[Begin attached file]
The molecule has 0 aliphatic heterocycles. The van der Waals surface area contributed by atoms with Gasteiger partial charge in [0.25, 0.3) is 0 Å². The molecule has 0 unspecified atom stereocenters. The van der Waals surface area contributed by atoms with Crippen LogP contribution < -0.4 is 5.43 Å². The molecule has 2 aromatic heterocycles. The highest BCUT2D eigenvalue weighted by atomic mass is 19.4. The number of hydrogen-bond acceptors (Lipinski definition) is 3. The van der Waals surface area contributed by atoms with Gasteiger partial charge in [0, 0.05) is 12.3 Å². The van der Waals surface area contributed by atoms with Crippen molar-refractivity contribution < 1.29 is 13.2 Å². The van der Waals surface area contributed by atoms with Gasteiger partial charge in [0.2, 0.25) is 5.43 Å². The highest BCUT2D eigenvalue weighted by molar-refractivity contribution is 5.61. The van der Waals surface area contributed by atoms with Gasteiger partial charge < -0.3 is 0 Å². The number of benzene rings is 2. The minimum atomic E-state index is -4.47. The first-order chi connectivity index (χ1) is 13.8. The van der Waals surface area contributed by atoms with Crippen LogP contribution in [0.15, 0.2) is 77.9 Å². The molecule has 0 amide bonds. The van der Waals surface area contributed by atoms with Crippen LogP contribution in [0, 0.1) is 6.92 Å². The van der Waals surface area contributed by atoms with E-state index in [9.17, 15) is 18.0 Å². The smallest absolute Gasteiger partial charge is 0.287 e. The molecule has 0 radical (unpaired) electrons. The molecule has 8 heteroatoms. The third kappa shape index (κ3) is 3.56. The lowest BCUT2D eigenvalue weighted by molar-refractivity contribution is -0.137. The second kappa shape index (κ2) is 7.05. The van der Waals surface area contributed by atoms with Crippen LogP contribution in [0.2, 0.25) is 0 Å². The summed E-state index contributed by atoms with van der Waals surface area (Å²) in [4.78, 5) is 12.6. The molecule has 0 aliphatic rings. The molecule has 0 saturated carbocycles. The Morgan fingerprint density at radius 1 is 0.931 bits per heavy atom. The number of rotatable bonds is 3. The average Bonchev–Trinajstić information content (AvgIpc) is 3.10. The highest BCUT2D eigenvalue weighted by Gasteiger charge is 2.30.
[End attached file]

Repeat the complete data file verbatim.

The molecule has 0 aliphatic heterocycles. The van der Waals surface area contributed by atoms with Gasteiger partial charge in [0.25, 0.3) is 0 Å². The molecule has 0 unspecified atom stereocenters. The van der Waals surface area contributed by atoms with Crippen LogP contribution < -0.4 is 5.43 Å². The molecule has 2 aromatic heterocycles. The highest BCUT2D eigenvalue weighted by atomic mass is 19.4. The number of hydrogen-bond acceptors (Lipinski definition) is 3. The van der Waals surface area contributed by atoms with Gasteiger partial charge in [0, 0.05) is 12.3 Å². The van der Waals surface area contributed by atoms with Crippen molar-refractivity contribution < 1.29 is 13.2 Å². The van der Waals surface area contributed by atoms with Gasteiger partial charge in [0.2, 0.25) is 5.43 Å². The highest BCUT2D eigenvalue weighted by molar-refractivity contribution is 5.61. The van der Waals surface area contributed by atoms with Gasteiger partial charge < -0.3 is 0 Å². The number of benzene rings is 2. The minimum atomic E-state index is -4.47. The first-order chi connectivity index (χ1) is 13.8. The van der Waals surface area contributed by atoms with Crippen LogP contribution in [0.15, 0.2) is 77.9 Å². The molecule has 0 amide bonds. The van der Waals surface area contributed by atoms with Crippen LogP contribution in [0, 0.1) is 6.92 Å². The van der Waals surface area contributed by atoms with E-state index in [9.17, 15) is 18.0 Å². The smallest absolute Gasteiger partial charge is 0.287 e. The molecule has 0 radical (unpaired) electrons. The molecule has 8 heteroatoms. The third kappa shape index (κ3) is 3.56. The lowest BCUT2D eigenvalue weighted by molar-refractivity contribution is -0.137. The second kappa shape index (κ2) is 7.05. The van der Waals surface area contributed by atoms with Crippen LogP contribution in [0.2, 0.25) is 0 Å². The summed E-state index contributed by atoms with van der Waals surface area (Å²) in [4.78, 5) is 12.6. The molecule has 0 aliphatic rings. The molecule has 0 saturated carbocycles. The Morgan fingerprint density at radius 1 is 0.931 bits per heavy atom. The number of rotatable bonds is 3. The average Bonchev–Trinajstić information content (AvgIpc) is 3.10. The highest BCUT2D eigenvalue weighted by Gasteiger charge is 2.30.